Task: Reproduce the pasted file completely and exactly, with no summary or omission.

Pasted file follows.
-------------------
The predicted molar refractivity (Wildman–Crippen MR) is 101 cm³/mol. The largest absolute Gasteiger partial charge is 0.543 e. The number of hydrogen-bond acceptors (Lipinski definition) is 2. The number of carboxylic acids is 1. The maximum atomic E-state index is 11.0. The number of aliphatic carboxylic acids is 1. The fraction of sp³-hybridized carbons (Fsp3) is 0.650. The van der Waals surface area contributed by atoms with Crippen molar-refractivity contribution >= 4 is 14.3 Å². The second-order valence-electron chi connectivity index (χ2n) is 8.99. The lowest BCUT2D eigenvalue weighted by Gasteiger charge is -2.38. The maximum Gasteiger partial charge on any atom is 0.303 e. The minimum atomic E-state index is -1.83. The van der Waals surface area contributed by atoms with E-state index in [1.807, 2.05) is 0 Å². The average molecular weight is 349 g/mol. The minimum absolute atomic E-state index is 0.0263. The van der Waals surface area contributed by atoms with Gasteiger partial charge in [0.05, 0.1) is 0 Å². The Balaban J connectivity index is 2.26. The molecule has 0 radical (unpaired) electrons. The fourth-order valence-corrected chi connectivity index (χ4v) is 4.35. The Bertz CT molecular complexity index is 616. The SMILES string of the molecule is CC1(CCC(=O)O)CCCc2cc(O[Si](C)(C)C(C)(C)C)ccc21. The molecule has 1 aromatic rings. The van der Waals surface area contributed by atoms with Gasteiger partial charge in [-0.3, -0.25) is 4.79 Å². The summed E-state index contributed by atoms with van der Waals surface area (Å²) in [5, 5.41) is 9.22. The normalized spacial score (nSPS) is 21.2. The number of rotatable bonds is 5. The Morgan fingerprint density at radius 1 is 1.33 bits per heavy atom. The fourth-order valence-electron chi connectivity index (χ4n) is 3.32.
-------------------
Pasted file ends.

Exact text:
The predicted molar refractivity (Wildman–Crippen MR) is 101 cm³/mol. The largest absolute Gasteiger partial charge is 0.543 e. The number of hydrogen-bond acceptors (Lipinski definition) is 2. The number of carboxylic acids is 1. The maximum atomic E-state index is 11.0. The number of aliphatic carboxylic acids is 1. The fraction of sp³-hybridized carbons (Fsp3) is 0.650. The van der Waals surface area contributed by atoms with Crippen molar-refractivity contribution >= 4 is 14.3 Å². The second-order valence-electron chi connectivity index (χ2n) is 8.99. The lowest BCUT2D eigenvalue weighted by Gasteiger charge is -2.38. The maximum Gasteiger partial charge on any atom is 0.303 e. The minimum atomic E-state index is -1.83. The van der Waals surface area contributed by atoms with E-state index in [1.807, 2.05) is 0 Å². The average molecular weight is 349 g/mol. The minimum absolute atomic E-state index is 0.0263. The van der Waals surface area contributed by atoms with Gasteiger partial charge in [0.05, 0.1) is 0 Å². The Balaban J connectivity index is 2.26. The molecule has 0 radical (unpaired) electrons. The fourth-order valence-corrected chi connectivity index (χ4v) is 4.35. The Bertz CT molecular complexity index is 616. The SMILES string of the molecule is CC1(CCC(=O)O)CCCc2cc(O[Si](C)(C)C(C)(C)C)ccc21. The molecule has 1 aromatic rings. The van der Waals surface area contributed by atoms with Gasteiger partial charge in [-0.3, -0.25) is 4.79 Å². The summed E-state index contributed by atoms with van der Waals surface area (Å²) in [5, 5.41) is 9.22. The normalized spacial score (nSPS) is 21.2. The number of rotatable bonds is 5. The Morgan fingerprint density at radius 1 is 1.33 bits per heavy atom. The fourth-order valence-electron chi connectivity index (χ4n) is 3.32.